The embrace that will start a million rumors.
CSN Chicago’s Patrick Mooney reports that Albert Pujols and Cubs GM Jim Hendry shared a hug prior to Tuesday’s Cardinals-Cubs game at Wrigley Field.
And he has the picture to prove it.
A simple bro hug it wasn’t.
No word yet on whether Hendry whispered “$300 million” into Pujols’ right ear. And we can’t imagine that there’s anything to the rumors that the Cubs inflicted Tony La Russa with shingles so that Hendry and Pujols could have some time alone.
Pujols, of course, is a free agent at season’s end, and the Cubs are viewed as a top candidate to sign him if he opts to leave St. Louis.
“I can’t win,” Hendry said, stating the obvious (he works for the Cubs after all). “I like Albert. We’ve always gotten along. He’s a great, great player. I admire the heck out of him. He plays the game the right way every day.”
Hendry tried to deflect attention by saying he also hugged Ryan Theriot, though we’ve seen no photographic evidence of such an event.
(Pic: Cubs shortstop Starlin Castro informs Pujols of where he’ll be standing when he’s playing first base for the team next year.)
Traces of morphine, amphetamine, Prozac and Ambien were found in Roy Halladay’s system at the time of his death, according to the autopsy findings Zachary T. Sampson of the Tampa Bay Times reported Friday. The former Phillies and Blue Jays ace and two-time Cy Young Award winner was killed in a plane crash off the Gulf of Mexico last November. While the exact cause of the incident has not yet been determined, it was a combination of blunt force trauma and drowning that resulted in the 40-year-old’s death.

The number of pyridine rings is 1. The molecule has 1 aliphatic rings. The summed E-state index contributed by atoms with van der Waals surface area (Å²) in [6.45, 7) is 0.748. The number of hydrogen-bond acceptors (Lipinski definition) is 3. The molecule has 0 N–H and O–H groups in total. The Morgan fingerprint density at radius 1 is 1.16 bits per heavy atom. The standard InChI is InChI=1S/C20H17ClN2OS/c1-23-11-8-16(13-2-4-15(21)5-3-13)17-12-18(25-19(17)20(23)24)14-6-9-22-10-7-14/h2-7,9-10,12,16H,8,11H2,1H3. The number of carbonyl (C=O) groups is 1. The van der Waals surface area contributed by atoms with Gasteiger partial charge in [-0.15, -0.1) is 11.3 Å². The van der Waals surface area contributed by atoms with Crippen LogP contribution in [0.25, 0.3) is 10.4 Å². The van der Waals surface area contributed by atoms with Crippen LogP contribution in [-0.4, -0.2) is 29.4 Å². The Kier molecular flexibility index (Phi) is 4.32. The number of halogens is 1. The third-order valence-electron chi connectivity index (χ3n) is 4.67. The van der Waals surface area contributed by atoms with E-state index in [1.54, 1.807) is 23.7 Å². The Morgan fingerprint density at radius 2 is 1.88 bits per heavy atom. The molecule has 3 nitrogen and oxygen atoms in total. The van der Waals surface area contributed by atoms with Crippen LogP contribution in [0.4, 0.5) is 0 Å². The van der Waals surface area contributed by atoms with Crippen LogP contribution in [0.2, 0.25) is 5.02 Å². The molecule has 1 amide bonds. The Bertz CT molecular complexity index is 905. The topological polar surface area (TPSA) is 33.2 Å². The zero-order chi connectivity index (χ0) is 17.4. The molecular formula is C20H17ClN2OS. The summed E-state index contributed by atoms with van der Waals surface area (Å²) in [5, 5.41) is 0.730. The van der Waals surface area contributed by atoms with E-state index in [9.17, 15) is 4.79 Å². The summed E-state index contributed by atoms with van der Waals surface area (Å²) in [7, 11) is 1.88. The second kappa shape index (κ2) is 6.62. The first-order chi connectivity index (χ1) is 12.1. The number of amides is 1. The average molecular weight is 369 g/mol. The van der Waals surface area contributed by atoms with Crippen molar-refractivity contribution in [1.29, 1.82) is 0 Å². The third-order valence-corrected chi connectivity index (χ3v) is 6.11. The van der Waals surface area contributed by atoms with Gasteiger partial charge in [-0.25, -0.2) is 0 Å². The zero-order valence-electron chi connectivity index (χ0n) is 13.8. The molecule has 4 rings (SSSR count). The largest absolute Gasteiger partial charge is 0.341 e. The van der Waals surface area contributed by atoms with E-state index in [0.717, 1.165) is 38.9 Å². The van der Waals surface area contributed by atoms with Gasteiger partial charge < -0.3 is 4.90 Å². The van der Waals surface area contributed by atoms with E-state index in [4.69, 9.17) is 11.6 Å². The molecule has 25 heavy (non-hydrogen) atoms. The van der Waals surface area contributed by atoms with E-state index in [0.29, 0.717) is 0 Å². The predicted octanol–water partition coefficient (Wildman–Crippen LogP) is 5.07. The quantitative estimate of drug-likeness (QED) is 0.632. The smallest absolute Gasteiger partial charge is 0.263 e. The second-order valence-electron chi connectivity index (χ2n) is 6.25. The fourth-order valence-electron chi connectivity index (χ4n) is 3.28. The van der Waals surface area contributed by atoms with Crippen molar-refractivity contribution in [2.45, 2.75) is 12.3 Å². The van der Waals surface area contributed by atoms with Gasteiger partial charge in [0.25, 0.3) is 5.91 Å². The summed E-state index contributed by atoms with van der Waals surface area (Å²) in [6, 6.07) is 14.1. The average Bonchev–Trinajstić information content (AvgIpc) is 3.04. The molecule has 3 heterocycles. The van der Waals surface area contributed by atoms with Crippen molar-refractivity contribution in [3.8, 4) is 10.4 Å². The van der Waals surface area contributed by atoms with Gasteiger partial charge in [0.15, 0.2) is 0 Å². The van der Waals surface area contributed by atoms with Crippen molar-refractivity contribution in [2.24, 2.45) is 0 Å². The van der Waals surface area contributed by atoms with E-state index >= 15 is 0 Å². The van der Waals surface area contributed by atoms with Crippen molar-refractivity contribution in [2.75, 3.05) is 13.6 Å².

Further details from the NY Daily News revealed that Halladay sustained a fractured leg and a “subdural hemorrhage, multiple rib fractures, and lung, liver and spleen injuries” during the crash. As for the drugs present in his system, the autopsy report suggests that the presence of morphine could be linked to heroin use, though there’s no clear evidence that he did so.
The toxicology results also determined that Halladay had a blood-alcohol content level of 0.01. A BAC of 0.08 is the legal limit for operating a car, but current FAA regulations prohibit any alcohol consumption for eight hours before operating aircraft. Halladay was both the pilot and sole passenger aboard the plane when it crashed.
Previous statements from the National Transportation Safety Board indicate that the investigation is still ongoing and could take up to two years to resolve.